In the 3rd century, churches in Edessa began to use Syriac as the language of worship. There is evidence that the adoption of Syriac, the language of the Assyrian people, was to effect mission. Much literary effort was put into the production of an authoritative translation of the Bible into Syriac, the Peshitta (ܦܫܝܛܬܐ Pšīṭtā). At the same time, Ephrem the Syrian was producing the most treasured collection of poetry and theology in the Syriac language.

In 489, many Syriac-speaking Christians living in the eastern reaches of the Roman Empire fled to the Sasanian Empire to escape persecution and growing animosity with Greek-speaking Christians. The Christological differences with the Church of the East led to the bitter Nestorian Schism in the Syriac-speaking world. As a result, Syriac developed distinctive western and eastern varieties. Although remaining a single language with a high level of comprehension between the varieties, the two employ distinctive variations in pronunciation and writing system, and, to a lesser degree, in vocabulary.

Western Syriac is the official language of the West Syriac Rite, practised by the Syriac Orthodox Church, the Syriac Catholic Church, the Maronite Catholic Church, the Malankara Orthodox Syrian Church, the Malabar Independent Syrian Church, the Mar Thoma Syrian Church and the Syro-Malankara Catholic Church.

Eastern Syriac is the liturgical language of the East Syriac Rite, practised in modern times by the ethnic Assyrian followers of the Assyrian Church of the East, the Assyrian Pentecostal Church, the Ancient Church of the East, the Assyrian-Chaldean Catholic Church, as well as the Syro-Malabar Catholic Church in India.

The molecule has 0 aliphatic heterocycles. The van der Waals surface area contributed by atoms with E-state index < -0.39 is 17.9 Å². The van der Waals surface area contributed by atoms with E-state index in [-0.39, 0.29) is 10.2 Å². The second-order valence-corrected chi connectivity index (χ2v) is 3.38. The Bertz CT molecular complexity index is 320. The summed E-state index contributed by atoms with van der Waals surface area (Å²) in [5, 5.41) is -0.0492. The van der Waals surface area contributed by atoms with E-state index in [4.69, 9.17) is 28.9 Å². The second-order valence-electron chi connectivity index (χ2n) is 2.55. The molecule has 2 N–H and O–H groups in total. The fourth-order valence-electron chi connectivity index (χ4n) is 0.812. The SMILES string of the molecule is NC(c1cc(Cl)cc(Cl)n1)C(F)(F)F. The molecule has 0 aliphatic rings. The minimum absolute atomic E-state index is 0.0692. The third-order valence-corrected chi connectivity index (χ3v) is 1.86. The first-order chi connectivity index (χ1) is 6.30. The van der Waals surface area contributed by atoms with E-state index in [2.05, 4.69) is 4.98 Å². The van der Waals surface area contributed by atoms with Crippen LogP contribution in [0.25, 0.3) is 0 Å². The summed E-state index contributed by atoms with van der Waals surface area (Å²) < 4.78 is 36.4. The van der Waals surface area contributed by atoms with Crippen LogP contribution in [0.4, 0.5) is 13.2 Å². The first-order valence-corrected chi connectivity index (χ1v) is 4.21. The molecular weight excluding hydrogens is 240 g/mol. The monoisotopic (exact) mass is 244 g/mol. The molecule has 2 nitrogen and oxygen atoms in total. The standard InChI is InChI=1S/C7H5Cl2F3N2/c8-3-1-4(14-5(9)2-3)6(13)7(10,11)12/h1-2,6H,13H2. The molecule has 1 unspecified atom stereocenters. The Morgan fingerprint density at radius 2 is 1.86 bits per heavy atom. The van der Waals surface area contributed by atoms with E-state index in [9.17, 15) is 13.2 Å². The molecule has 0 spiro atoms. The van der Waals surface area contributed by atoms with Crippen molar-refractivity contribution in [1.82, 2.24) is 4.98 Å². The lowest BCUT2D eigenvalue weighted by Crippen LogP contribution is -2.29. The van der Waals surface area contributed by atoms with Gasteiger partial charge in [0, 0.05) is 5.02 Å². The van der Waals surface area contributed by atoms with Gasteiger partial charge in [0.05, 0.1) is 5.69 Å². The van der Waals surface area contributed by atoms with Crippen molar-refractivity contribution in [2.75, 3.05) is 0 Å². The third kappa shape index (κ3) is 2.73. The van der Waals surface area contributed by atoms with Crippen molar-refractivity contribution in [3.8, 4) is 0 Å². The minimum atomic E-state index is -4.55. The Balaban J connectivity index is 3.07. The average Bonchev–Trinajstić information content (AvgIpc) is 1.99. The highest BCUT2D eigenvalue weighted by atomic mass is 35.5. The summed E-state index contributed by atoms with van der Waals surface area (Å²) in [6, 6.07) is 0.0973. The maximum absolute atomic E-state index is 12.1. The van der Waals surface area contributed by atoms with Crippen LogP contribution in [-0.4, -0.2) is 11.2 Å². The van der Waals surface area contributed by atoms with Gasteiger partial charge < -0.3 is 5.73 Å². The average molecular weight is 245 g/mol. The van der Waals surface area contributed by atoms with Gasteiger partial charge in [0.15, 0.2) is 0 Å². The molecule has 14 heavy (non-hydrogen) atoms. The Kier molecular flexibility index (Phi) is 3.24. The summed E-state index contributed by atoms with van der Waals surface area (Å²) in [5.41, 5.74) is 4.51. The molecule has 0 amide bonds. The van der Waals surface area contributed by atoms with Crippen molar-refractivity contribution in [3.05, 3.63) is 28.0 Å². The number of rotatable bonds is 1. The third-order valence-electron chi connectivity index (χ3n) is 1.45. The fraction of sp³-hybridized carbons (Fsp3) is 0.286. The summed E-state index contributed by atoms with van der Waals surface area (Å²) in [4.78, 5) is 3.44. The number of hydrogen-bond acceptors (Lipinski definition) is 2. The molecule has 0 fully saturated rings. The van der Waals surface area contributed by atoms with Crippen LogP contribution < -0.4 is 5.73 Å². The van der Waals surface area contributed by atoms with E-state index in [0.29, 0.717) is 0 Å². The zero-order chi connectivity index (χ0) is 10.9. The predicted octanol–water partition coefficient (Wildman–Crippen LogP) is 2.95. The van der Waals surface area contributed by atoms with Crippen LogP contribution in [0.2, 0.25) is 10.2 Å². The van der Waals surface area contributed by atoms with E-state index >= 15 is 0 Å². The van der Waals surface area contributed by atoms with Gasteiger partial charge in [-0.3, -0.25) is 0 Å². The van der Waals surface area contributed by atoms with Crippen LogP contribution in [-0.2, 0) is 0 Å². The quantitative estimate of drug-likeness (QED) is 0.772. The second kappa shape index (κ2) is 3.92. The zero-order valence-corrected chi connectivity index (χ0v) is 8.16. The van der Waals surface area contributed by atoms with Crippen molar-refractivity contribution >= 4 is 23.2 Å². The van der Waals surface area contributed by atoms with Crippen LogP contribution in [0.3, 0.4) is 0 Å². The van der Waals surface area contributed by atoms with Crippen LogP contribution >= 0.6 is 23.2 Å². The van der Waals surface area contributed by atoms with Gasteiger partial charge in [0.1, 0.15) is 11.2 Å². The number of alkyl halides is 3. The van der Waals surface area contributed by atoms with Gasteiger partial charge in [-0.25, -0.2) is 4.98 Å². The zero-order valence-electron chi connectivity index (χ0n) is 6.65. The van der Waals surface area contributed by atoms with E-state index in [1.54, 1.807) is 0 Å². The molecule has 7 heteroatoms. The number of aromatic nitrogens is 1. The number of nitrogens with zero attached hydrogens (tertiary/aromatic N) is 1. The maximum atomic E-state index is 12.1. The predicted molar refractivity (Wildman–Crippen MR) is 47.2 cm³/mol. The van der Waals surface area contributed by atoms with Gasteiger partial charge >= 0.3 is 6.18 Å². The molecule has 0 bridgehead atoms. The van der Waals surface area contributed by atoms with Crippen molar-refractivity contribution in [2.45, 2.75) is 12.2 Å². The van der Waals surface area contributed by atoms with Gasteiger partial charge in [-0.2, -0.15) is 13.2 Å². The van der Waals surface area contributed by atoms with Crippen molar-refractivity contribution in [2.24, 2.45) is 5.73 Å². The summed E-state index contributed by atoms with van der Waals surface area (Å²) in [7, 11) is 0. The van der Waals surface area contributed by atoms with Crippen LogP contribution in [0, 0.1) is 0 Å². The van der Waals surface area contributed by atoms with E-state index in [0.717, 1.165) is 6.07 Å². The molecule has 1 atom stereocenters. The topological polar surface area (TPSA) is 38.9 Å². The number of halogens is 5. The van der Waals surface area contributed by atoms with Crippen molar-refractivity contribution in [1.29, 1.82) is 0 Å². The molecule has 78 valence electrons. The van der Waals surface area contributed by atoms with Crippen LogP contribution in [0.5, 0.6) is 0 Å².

Syriac literature is by far the most prodigious of the various Aramaic languages. Its corpus covers poetry, prose, theology, liturgy, hymnody, history, philosophy, science, medicine and natural history. Much of this wealth remains unavailable in critical editions or modern translation.

From the 7th century onwards, Syriac gradually gave way to Arabic as the spoken language of much of the region, excepting northern Iraq. The Mongol invasions and conquests of the 13th century, and the religiously motivated massacres of Syriac Christians by Timur further contributed to the rapid decline of the language. In many places outside of Upper Mesopotamia, even in liturgy, it was replaced by Arabic.

Current status

Tabelayeke bi suryanî Dêra Zehferanê 2008
A warning sign in Mardin, Turkey: šeṯqā, b-ḇāʿū (ܫܬܩܐ ܒܒܥܘ, 'Silence, please') in Syriac and Lütfen! Sessiz olalım! ('Please! Let's be quiet!') in Turkish.

Revivals of literary Syriac in recent times have led to some success with the creation of newspapers in written Syriac (ܟܬܒܢܝܐ Kṯāḇānāyā) similar to the use of Modern Standard Arabic has been employed since the early decades of the 20th century. Modern literary Syriac has also been used not only in religious literature but also in secular genres often with Assyrian nationalistic themes.[24]